William J. and Mary O'Daniel Moore moved to Texas from Alabama with their family in 1845, and settled in Lavaca County in 1853 on 500 acres. Moore was a farmer and raised livestock. Their son Samuel B. Moore also became a farmer and rancher. In the 1860s, Samuel and his brother William Moore bought 12,000 acres of land now lying between the towns of Moulton and Shiner. The Moore brothers granted right-of-way out of their land to the San Antonio and Aransas Pass Railroad in 1887. A townsite was platted, and the new town of Moulton was established. The Moore Hotel was built in 1888 to accommodate travelers. Constructed here east of the railroad depot, the 32-room hotel included a large room built for traveling salesmen to display their wares. The dining room and parlor in the hotel became a gathering place and the social center of the area. The Moore Hotel was sold to Christian Kotzbue in 1890. He added 10 more guest rooms and a wine cellar. The hotel was operated by the Kotzbue family for several decades, but gradually went out of business and was razed in 1940. A grocery store built in its place was converted into a cafe in 1942. [1996]

300 South Main Street

Moulton Lodge No. 298, A.F. & A.M.

First meeting held July 20, 1866. Chartered June 15, 1867, with 18 members. First building erected in cooperation with Live Oak Church, in 1874. Through the years, this Lodge has shared its building with other groups. It moved in 1894 to New Moulton. A new hall was built in 1910. [1969]

Moulton High School, West Bobcat Drive

Sam and Will Moore Institute

Name honors brothers who gave site and half costs of building; the community matched their donation. Architect: H. Struve. Contractors: Joel Meyer & Co. Order of Sons of Hermann laid cornerstone July 31, 1901, in a gala celebration including a parade, band concert, barbecue, ball, and orations in English, German, and Czechoslovakian. North wing was added in 1923. Building still houses school. Recorded Texas Historic Landmark - 1973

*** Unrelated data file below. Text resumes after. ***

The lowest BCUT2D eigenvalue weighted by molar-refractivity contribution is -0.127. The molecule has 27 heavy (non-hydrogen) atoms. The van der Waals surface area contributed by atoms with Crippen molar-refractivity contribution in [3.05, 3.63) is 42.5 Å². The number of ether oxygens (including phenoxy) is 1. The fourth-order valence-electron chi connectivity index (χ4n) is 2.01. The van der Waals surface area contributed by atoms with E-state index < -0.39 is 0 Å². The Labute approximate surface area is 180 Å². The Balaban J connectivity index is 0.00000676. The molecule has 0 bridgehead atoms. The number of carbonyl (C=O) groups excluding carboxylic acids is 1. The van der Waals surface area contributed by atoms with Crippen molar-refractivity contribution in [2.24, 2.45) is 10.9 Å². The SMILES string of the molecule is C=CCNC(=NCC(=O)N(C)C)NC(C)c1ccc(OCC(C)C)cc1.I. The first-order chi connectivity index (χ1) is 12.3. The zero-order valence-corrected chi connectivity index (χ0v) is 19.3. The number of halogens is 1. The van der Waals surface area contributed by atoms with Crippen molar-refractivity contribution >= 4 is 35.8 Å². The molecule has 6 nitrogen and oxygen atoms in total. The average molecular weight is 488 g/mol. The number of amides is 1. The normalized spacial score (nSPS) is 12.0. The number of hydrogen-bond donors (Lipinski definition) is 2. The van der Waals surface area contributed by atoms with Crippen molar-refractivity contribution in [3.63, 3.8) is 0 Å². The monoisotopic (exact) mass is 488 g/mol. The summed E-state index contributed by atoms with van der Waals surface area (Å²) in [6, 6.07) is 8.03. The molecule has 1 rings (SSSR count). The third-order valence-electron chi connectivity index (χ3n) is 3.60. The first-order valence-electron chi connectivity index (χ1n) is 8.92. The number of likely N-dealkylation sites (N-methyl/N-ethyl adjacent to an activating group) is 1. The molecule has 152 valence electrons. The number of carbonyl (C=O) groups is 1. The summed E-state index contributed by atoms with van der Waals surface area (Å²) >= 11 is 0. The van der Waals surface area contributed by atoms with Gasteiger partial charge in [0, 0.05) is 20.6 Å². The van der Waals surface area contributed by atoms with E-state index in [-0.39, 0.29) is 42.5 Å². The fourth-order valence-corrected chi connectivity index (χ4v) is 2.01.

Moulton High School, West Bobcat Drive

Sam and Will Moore Institute Bell

At institute's opening (1901), this bell rang the school day hours and soon became town's fire alarm. Its proudest day of civic use was November 11, 1918, when it sounded news of the armistice ending World War I. Discarded in 1939, it was restored in 1973. Incise on base: Erected by ex-students and friends. [1973]

Corner of Church and Pecan Streets

St. Joseph's Catholic Church

One of the oldest communities in Lavaca County, the town of Moulton was originally located about two miles from the current townsite. When the San Antonio and Aransas Pass Railroad completed a line through the area in 1887, the population shifted to the new location. Many German and Czech immigrants moved here and established family farms. When Moulton residents expressed a desire for a Catholic parish here, the Rev. John Forest of Hallettsville established St. Joseph's Church. A small frame sanctuary was built in 1888. Initially a mission of the Hallettsville Church, St. Joseph's became an independent parish in 1892. A parish school, operated by the Sisters of Divine Providence, was built in 1894. Destroyed by fire in 1902, it was replaced by a second facility. As the church continued to grow, additional buildings were erected on the property. Beginning in 1921, the Rev. Joseph Kopp (1879-1961) led the parish through thirty-eight years of growth and service. After seventy-one years of instruction, the parish school closed in 1965. Throughout its history, St. Joseph's Parish has been an important part of the Moulton community. [1988]